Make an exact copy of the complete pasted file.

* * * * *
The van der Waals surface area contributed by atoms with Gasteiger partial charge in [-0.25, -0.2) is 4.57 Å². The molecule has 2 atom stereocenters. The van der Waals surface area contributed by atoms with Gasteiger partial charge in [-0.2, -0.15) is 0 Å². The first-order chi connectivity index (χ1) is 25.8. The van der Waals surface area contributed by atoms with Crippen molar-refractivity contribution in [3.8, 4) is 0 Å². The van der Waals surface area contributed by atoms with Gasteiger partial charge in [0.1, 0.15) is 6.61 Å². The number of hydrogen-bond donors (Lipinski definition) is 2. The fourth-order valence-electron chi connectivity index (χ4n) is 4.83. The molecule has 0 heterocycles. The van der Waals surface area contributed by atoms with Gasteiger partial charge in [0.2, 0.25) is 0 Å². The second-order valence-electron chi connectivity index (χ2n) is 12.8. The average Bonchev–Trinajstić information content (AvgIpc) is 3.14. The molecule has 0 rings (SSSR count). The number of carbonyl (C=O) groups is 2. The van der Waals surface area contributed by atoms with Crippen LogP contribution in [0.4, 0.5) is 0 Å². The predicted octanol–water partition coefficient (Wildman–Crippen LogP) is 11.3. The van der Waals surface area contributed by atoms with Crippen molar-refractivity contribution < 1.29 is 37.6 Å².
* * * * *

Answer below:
The van der Waals surface area contributed by atoms with Gasteiger partial charge in [-0.25, -0.2) is 4.57 Å². The molecule has 2 atom stereocenters. The van der Waals surface area contributed by atoms with Gasteiger partial charge in [-0.2, -0.15) is 0 Å². The first-order chi connectivity index (χ1) is 25.8. The van der Waals surface area contributed by atoms with Crippen molar-refractivity contribution in [3.8, 4) is 0 Å². The van der Waals surface area contributed by atoms with Gasteiger partial charge in [0.1, 0.15) is 6.61 Å². The number of hydrogen-bond donors (Lipinski definition) is 2. The fourth-order valence-electron chi connectivity index (χ4n) is 4.83. The molecule has 0 heterocycles. The van der Waals surface area contributed by atoms with Gasteiger partial charge in [0.2, 0.25) is 0 Å². The second-order valence-electron chi connectivity index (χ2n) is 12.8. The average Bonchev–Trinajstić information content (AvgIpc) is 3.14. The molecule has 0 rings (SSSR count). The number of carbonyl (C=O) groups is 2. The van der Waals surface area contributed by atoms with Crippen LogP contribution in [0.4, 0.5) is 0 Å². The predicted octanol–water partition coefficient (Wildman–Crippen LogP) is 11.3. The van der Waals surface area contributed by atoms with Crippen molar-refractivity contribution < 1.29 is 37.6 Å².